After a year on the road, Oshawa’s mobile LivingRoom Community Art Studio is gearing up for a busy summer.
“We see this summer as a bit of adventure where we’ll be building relationships with people and communities that we’ve either fallen out of touch with or not had the opportunity to work with due to the pandemic. We’ll be learning about them, what and how they create, and how we can use the mobile art studio and our virtual art hive programming to support their creative-humaning endeavors,” Studio founder Mary Krohnert said via email.
The LivingRoom Community Art Studio gives people opportunities to make and share art for free. It was founded in 2013 and the original Oshawa drop-in store front studio space opened in 2015. Anyone could walk in and use the materials and tools to make whatever they wanted to create.
In the spring of 2020 due to the COVID-19 pandemic, Krohnert made the decision to close the storefront space and go mobile.
A 2009 Chevy Short bus was purchased with Ontario Trillium Foundation funding. It was creatively converted with help from PK Welding and Quality Collision East. Dani Crosby designed the art decals and Get Wrapped was applied. It was insured by WB White.
The Mobile Art Hive hit the streets in June 2021. After a year on the road, we asked Krohnert to reflect on how far the Mobile Art Hive has come and where it’s going next. Here’s what she shared:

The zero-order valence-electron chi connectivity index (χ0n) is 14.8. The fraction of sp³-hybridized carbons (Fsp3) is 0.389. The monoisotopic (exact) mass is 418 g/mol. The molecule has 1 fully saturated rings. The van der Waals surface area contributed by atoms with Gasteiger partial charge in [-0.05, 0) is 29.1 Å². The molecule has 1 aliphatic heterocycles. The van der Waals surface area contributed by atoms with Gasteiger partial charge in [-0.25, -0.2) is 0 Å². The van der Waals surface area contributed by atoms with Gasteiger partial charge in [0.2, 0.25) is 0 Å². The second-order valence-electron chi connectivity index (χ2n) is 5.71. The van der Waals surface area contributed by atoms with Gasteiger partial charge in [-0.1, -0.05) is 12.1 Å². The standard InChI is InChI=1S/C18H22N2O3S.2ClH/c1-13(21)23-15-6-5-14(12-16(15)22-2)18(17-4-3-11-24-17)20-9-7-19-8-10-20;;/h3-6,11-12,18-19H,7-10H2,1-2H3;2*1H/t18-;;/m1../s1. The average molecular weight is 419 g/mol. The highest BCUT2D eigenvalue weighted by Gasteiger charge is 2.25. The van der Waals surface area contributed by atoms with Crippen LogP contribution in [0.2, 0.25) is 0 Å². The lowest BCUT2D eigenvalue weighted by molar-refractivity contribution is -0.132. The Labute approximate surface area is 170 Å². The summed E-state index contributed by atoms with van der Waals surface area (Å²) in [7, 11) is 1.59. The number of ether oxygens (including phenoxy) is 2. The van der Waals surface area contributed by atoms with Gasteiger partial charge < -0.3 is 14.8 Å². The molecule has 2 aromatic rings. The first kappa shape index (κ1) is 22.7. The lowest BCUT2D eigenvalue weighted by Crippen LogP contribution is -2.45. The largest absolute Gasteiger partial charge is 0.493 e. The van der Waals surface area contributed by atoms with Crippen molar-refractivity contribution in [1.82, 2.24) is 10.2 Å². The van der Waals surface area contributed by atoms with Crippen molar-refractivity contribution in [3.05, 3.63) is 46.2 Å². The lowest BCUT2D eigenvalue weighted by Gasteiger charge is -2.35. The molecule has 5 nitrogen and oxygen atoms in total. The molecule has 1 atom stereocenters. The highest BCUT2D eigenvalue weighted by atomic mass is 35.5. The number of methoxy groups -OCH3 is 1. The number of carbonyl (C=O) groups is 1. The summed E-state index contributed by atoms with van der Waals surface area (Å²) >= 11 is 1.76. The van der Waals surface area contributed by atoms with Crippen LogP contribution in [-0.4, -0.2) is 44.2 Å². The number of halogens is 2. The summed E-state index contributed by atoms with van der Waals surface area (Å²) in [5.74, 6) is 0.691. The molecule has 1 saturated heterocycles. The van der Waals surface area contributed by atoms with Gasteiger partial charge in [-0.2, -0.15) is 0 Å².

1. The mobile art studio has been very popular with the public and there are a number of summer events planned. New campaigns and projects will be launched soon.
2. They offer pay-what-you-can-afford, fee-for-service visits and programming for community groups. organizations, schools and agencies — but a community doesn’t need to have funding to get programming. The paid-for services help provide opportunities for those that can’t pay, and helps maintain the mobile art hive and support the work of the artists.
“If you have a place for us to park the bus, and set up tables around it so that we can work with the community we want to hear from you,” said Krohnert.
3. Virtual programming remains an important part of the program. It provides connection and support to community members who are unable to travel to events, or who prefer to create from the comfort of their own homes.
4. Fundraising was difficult over the pandemic, when in-person events were often not possible. The organization will be selling fun merchandise designed by local artists. Art-lovers can also support the program on Canada Helps, through Facebook’s PayPal Giving Fund and the new page on Ko-Fi at ko-fi.com/livingroomcommunityartstudio.
5. Someday, they might again have a drop-in space with a reimagined and redeveloped Arts Resource Centre. In the meantime, Krohnert wants to have the mobile art studio working in communities for longer periods of time rather than popping up for one-off events and then leaving.
“We want to activate spaces and places that perhaps are underutilized or underserved. We see the mobile art studio engaging with people in parks, at libraries and in and for communities that don’t have easy access to arts programming,” said Krohnert.
Visit www.livingroomcommunityartstudio.org, catch livestreams at The LivingRoom Community Art Studio Facebook page or email [email protected] for more information.